Above is CocoRosie’s video for the Tales of a GrassWidow single “Gravediggress,” directed by Bianca. She calls it “a loose journey thru the psyche of a lonely outcast who finds ecstasy and company in nature.” The video’s look is typical Bianca, with dirty, pastiche costumes and a focus on the isolation of its lowly characters. The clown’s ecstatic performance is tinged by his apparent abandonment. The song’s lyrics echo this sentiment: the speaker explains to an old scarecrow that “If your momma was sweeter / Then you might be sane.”
For Bianca, the processes of making music and visual art are one and the same. “It’s all very closely connected,” she told ArtInfo. “As I personally don’t find a need to have a hierarchy of mediums with myself, I’m happy about these things merging more.” In an interview with Paper Magazine, she explained that she approaches both music and visual art “with a kind of gaudy patchwork style of contrasting objects. They thematically match, and they provide relief from the other.” The mediums are complimentary, each with its own benefits. “Although language and lyrics are my first love, I find language is restricted in ways that the image is not,” providing good reason for her to keep practicing both.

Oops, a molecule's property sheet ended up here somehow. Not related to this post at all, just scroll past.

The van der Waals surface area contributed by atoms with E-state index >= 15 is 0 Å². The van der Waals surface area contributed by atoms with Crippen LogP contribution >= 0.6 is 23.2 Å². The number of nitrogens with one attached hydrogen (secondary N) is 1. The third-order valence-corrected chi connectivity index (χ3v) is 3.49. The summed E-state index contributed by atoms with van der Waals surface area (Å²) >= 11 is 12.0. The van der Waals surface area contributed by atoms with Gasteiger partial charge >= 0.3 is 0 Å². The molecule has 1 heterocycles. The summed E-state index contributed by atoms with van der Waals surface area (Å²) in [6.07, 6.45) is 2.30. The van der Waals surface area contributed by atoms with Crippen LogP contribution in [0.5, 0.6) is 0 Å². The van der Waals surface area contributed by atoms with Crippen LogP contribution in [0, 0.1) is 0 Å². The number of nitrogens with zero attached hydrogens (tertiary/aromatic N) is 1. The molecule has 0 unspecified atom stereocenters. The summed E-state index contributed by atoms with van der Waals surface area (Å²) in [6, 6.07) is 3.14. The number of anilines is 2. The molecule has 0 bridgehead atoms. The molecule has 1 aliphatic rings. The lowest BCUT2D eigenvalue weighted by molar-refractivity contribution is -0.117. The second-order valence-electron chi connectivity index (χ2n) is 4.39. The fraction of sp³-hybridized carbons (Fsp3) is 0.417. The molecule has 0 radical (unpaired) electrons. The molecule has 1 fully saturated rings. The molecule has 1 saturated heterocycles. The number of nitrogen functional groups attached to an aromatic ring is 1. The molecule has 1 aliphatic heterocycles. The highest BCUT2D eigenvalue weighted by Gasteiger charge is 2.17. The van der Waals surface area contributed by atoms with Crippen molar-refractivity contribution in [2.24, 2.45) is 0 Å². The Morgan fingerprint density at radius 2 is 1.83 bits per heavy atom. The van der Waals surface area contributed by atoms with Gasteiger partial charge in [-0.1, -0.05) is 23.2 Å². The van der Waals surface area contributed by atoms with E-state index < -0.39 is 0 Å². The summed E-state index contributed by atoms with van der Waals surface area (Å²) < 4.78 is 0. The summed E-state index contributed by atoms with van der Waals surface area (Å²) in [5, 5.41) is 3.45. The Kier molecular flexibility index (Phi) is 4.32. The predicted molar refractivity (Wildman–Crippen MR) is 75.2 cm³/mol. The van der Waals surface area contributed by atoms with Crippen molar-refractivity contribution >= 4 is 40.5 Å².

It’s a good thing that music remains a productive outlet for Bianca. Yoko Ono asserts that “CocoRosie is the shower we need now in the musical desert.” CocoRosie’s idea of art – balancing beauty and pain, charm and repulsion, the aural and the visual – is a wholly comprehensive one and certainly is refreshing.